Do you want the freedom to take your animal to the holistic practitioner of your choice? Or, are you an animal practitioner in Colorado that would like the freedom to legally practice on animals within the scope of your professional training without having to obtain a veterinary degree? If so, please support this important legislation!
2008 Sponsors of CAAOR's Animal Massage Bill:
The 2008 Animal Massage Bill, HB08-1042 passed the House of the Whole on 1/21/08 with a unanimous vote!
What is CAAOR?
Colorado Alliance for Animal Owners Rights (CAAOR) is a lobbyist organization established in 2006, modeled after a grass roots alliance, the Florida Alliance for Animal Owners Rights (FAAOR) and the Illinois Alliance For Animal Owners Rights (IAAOR). The CAAOR is primarily focused on protecting the right of the animal owner to pursue all facets of animal health care, including complementary, integrative and cooperative health care with or without veterinary referral. We are an owner’s rights organization, not an animal rights organization. We do not consider ourselves to be ‘guardians’ of the animals but we feel strongly that as owners we have the final responsibility for the humane and enlightened care of our companion animals and livestock. Currently there are sister organizations like the FAAOR, the IAAOR and the CAAOR sprouting up all over the country, dedicated to very similar positions. The Alliance is committed to the task of replacing restrictive and over-broad animal health care rules and regulations with common sense, owner-friendly, statutes.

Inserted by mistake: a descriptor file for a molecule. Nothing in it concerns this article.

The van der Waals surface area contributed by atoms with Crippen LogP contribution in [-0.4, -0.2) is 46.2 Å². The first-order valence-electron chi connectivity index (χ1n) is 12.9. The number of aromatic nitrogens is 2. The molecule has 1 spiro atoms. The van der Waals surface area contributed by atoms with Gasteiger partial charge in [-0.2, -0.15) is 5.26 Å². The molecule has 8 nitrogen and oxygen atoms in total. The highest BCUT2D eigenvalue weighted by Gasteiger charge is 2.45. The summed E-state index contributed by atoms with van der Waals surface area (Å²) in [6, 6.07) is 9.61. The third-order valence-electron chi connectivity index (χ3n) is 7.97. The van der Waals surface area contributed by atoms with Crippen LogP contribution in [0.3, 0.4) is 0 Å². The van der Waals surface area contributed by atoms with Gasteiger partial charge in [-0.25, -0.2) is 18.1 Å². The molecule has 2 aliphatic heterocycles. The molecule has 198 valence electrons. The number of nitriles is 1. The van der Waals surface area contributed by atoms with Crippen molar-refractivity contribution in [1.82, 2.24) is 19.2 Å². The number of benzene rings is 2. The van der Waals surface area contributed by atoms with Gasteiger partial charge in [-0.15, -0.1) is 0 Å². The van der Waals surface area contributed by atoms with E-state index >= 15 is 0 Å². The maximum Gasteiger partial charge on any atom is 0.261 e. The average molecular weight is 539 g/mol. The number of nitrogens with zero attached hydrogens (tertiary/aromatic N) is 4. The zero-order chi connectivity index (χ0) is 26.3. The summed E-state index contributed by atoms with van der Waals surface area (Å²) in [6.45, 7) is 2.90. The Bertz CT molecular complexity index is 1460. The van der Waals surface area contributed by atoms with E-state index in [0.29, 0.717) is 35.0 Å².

Why support CAAOR?
If you would like to be able to take your animal to the practitioner of your choice without veterinary permission or supervision, please donate to support legislation that will make it your right to do.
Why was CAAOR formed?
In 1999, the American Veterinary Medical Association (AVMA)
began a national campaign to universally describe veterinary medicine for all
state vet boards. Using common boiler-plate language they redefined the
'practice of veterinary medicine' so broadly and vaguely that this language, if
enacted into law, could be used to restrict owners, alternative/complementary
therapists, massage therapists, breeders, sportsmen, trainers, boarders, equine